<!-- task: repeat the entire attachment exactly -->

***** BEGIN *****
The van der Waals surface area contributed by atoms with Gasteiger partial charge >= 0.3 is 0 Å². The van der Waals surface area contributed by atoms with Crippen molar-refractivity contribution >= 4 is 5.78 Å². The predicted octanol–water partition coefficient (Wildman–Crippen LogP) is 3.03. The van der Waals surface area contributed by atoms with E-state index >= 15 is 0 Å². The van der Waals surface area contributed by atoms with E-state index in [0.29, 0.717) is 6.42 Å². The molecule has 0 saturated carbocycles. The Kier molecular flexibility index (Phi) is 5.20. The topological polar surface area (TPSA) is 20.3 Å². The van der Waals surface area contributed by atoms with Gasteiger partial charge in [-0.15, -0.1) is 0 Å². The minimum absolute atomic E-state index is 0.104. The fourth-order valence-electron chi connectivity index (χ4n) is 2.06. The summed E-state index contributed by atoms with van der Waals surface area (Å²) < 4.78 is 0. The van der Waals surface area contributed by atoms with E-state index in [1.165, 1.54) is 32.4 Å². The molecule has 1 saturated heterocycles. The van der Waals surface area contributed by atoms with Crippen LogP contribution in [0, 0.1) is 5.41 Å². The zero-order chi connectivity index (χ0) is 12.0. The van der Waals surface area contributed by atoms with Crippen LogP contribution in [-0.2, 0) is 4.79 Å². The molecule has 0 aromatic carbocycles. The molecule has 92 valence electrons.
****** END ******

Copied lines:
The van der Waals surface area contributed by atoms with Gasteiger partial charge >= 0.3 is 0 Å². The van der Waals surface area contributed by atoms with Crippen molar-refractivity contribution >= 4 is 5.78 Å². The predicted octanol–water partition coefficient (Wildman–Crippen LogP) is 3.03. The van der Waals surface area contributed by atoms with E-state index >= 15 is 0 Å². The van der Waals surface area contributed by atoms with E-state index in [0.29, 0.717) is 6.42 Å². The molecule has 0 saturated carbocycles. The Kier molecular flexibility index (Phi) is 5.20. The topological polar surface area (TPSA) is 20.3 Å². The van der Waals surface area contributed by atoms with Gasteiger partial charge in [-0.15, -0.1) is 0 Å². The minimum absolute atomic E-state index is 0.104. The fourth-order valence-electron chi connectivity index (χ4n) is 2.06. The summed E-state index contributed by atoms with van der Waals surface area (Å²) < 4.78 is 0. The van der Waals surface area contributed by atoms with E-state index in [1.165, 1.54) is 32.4 Å². The molecule has 1 saturated heterocycles. The van der Waals surface area contributed by atoms with Crippen LogP contribution in [0, 0.1) is 5.41 Å². The zero-order chi connectivity index (χ0) is 12.0. The van der Waals surface area contributed by atoms with Crippen LogP contribution in [-0.2, 0) is 4.79 Å². The molecule has 0 aromatic carbocycles. The molecule has 92 valence electrons.